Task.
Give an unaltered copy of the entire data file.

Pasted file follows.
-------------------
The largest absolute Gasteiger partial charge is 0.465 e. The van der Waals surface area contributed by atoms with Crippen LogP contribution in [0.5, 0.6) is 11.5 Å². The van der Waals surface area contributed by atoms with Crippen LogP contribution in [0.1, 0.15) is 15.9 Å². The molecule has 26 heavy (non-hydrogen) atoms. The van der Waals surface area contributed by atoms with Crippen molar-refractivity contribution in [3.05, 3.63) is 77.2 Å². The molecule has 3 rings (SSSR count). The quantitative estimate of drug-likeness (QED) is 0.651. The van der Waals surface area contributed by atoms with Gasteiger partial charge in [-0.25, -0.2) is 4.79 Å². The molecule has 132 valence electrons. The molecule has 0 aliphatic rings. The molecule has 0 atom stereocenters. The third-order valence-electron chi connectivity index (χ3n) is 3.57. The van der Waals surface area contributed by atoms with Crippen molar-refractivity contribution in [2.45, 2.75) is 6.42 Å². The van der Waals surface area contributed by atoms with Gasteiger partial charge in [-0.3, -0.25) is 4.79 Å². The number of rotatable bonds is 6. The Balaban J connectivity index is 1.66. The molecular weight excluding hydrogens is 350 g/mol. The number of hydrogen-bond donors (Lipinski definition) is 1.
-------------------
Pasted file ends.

The largest absolute Gasteiger partial charge is 0.465 e. The van der Waals surface area contributed by atoms with Crippen LogP contribution in [0.5, 0.6) is 11.5 Å². The van der Waals surface area contributed by atoms with Crippen LogP contribution in [0.1, 0.15) is 15.9 Å². The molecule has 26 heavy (non-hydrogen) atoms. The van der Waals surface area contributed by atoms with Crippen molar-refractivity contribution in [3.05, 3.63) is 77.2 Å². The molecule has 3 rings (SSSR count). The quantitative estimate of drug-likeness (QED) is 0.651. The van der Waals surface area contributed by atoms with Gasteiger partial charge in [-0.25, -0.2) is 4.79 Å². The molecule has 132 valence electrons. The molecule has 0 aliphatic rings. The molecule has 0 atom stereocenters. The third-order valence-electron chi connectivity index (χ3n) is 3.57. The van der Waals surface area contributed by atoms with Crippen molar-refractivity contribution in [2.45, 2.75) is 6.42 Å². The van der Waals surface area contributed by atoms with Gasteiger partial charge in [-0.3, -0.25) is 4.79 Å². The number of rotatable bonds is 6. The Balaban J connectivity index is 1.66. The molecular weight excluding hydrogens is 350 g/mol. The number of hydrogen-bond donors (Lipinski definition) is 1.